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Italian Wine Labels Explained at Via Carota
Via Carota is a trattoria located at 51 Grove Street in the West Village. Via Carota is all about honoring its Italian roots and this is clearly represented in the ambience, the food, the decor, and, of course, the wine. If you are dining at Via Carota, listen to the CorkRules’ podcast on the wine list to pick up a few suggestions from a certified sommelier.
In an earlier article, we identified the Italian wine regions, but in this article, we’re going to focus on Italian wine labels to help you understand more about the bottle you are ordering.
A few key terms you should understand about Italian wine labels are the official designations: DOCG, DOC, and IGT. Just like the French counterpart, appellations, the designations identify the rules of wine cultivation and production that are in place for the locations that receive the designations.
So, let’s take a look at what they mean and how that affects the wine you buy.
DOCG is the abbreviation for Denominazione di Origine Controllata e Garantita ((Denomination of Controlled and Guaranteed Origin). This is the top classification and the most strict. It governs all aspects of production, including which varieties can be grown, where they can be grown, and how the wines are aged. Quite simply, the stricter the rules the higher the quality of wine. There are only 74 DOCGs in Italy, with the majority of them located in Piedmont, Veneto, and Tuscany. This is why these regions are considered to be the best wine-producing regions.
DOC is the abbreviation for Denominazione di Origine Controllata (Denomination of Controlled Region) The rules of this designation govern production and style, the less stringent rules allow more wine producers to jump achieve certification. Currently, there are 334 DOCs in Italy.
And finally, the least regulated classification is IGT, an abbreviation for Indicazione Geografica Tipica (Typical Geographical Indication) this was first introduced in 1992, and is basically a classification that only refers to location but allows wine producers to use grapes and production styles that are not allowed under DOC and DOCG regulations. Despite the ease of production regulations, currently, there are only 118 IGTs in Italy. Most wine producers want to focus on quality and earn recognition for producing quality wine.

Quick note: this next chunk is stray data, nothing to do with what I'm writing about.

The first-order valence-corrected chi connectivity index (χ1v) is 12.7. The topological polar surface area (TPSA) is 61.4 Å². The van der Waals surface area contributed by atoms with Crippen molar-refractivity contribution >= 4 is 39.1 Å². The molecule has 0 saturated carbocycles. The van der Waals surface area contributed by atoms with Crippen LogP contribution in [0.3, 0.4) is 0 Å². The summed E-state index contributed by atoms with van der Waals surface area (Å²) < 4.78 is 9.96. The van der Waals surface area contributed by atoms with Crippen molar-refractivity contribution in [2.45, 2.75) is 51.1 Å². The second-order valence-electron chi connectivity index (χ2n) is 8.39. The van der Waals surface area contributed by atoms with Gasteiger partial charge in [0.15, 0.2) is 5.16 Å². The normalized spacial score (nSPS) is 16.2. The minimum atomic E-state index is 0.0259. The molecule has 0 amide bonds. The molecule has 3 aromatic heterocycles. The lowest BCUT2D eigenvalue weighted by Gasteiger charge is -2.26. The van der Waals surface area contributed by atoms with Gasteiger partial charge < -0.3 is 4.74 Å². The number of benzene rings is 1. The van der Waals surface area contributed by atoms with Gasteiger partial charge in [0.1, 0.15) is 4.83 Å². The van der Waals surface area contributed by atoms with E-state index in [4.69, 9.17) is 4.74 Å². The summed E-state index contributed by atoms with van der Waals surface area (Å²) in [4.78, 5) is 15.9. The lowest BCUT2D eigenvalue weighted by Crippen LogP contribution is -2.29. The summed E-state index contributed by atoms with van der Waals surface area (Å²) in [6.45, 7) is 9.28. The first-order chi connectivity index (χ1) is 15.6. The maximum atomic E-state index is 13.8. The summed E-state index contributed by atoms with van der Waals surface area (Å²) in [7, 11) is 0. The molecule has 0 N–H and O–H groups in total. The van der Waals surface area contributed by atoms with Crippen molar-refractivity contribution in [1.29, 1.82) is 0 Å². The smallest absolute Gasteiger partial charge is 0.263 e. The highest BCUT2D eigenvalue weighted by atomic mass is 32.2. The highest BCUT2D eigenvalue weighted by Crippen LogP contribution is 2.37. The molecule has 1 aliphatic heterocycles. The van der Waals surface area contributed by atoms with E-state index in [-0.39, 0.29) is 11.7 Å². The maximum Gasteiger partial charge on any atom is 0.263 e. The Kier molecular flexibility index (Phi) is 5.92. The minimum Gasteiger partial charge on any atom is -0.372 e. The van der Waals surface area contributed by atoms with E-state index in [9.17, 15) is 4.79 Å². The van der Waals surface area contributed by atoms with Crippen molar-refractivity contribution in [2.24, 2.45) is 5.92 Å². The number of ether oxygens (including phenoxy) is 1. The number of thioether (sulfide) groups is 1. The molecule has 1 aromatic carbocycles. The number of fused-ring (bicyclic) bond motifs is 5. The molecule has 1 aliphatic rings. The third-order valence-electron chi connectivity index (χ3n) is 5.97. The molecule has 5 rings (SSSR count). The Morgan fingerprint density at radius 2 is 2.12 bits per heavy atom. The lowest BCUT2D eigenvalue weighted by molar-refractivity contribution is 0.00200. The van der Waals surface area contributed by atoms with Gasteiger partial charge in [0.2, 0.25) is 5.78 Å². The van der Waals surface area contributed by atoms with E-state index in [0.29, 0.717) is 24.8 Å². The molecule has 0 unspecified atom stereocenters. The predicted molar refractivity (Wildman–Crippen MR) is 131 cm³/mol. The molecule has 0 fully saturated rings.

In addition to the official classifications, there are a few other terms you should become familiar with:
Classico: This refers to a zone within a region that is considered the original area of production.
Azienda Agricola: This indicates the farm or estate that produces the grapes and produces wine.
Annata or Vendemmia: This refers to a specific harvest or vintage and is hugely informative if you understand the particular ‘good’ or ‘bad’ years in grape cultivation, most specifically, the influence of the weather.
Produttore: Is the producer - a producer could be anyone who makes the wine. So, it’s generally best to choose a producer that is also the estate and vineyard.
Tenuta: Refers to the Estate
Vigneto: Quite simple, the vineyard
So, now that you can read the label, all that remains is to taste the wine and, the most difficult part, remember which wines you love, because in this industry, regardless of locations, producers, and grape, the most important point is to drink the wine you love.
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